The relationships between goal orientation and intrinsic motivation have been investigated, with some research consensus linking task‐oriented undergraduate tennis players to higher levels of intrinsic motivation.22 A task‐involving goal perspective has also been associated with the selection of more challenging tasks, the use of more self‐referenced resources of competence, and with better performance in college beginner and high school players.23,24 Interestingly, a recent study on the relationship between goal orientation and outcome of a forehand stroke indicated that this orientation might not be an influential characteristic in the learning process of college beginner tennis players, but a reflection of the evaluation of their success.25 Task‐orientation has also been shown to positively correlate with enjoyment and fun in the practices of able‐bodied and wheelchair tennis players.26
Research has further shown that the development of task and ego goals in elite junior tennis players rests on a complex interaction of factors, such as cognitive‐developmental skills and experiences, the motivational climate conveyed by significant others, the structural and social nature of the game and the match context.27,28 Specific major predictors of task‐involvement for these players were reported as the perceptions of significant others, the achievement value of the match and the perceptions of ability. The intensity of ego‐involvement pre‐match was predicted by ego‐orientation combined with perceptions of significant others as well as the match value.29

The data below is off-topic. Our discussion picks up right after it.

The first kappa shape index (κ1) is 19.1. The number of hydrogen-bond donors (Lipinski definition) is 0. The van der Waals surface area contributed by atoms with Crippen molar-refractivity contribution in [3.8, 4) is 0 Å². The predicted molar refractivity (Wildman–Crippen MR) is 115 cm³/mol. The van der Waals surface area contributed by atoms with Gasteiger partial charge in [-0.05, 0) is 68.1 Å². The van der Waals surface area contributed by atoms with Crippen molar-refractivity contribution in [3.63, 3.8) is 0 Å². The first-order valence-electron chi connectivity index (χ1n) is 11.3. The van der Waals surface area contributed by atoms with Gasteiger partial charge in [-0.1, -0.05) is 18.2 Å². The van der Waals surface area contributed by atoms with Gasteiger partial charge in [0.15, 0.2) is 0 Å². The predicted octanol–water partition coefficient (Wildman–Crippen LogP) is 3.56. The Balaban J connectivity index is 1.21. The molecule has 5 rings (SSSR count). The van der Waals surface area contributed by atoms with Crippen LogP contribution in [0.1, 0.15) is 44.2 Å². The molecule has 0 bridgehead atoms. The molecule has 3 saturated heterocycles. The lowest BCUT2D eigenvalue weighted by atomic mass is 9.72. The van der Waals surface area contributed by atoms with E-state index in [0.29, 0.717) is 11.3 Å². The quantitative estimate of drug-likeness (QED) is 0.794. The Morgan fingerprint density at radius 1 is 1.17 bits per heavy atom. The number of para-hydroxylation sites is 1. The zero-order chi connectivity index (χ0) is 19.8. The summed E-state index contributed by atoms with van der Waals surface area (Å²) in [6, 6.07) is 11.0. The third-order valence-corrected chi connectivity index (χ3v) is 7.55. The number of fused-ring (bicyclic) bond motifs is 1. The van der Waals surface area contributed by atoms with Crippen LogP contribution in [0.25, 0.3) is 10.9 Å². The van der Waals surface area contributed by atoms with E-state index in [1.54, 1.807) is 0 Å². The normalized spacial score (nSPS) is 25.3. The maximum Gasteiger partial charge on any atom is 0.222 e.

To summarise, the application of goal achievement motivation to tennis supports the notion that players' goal perspectives influence their tennis playing and training behaviours.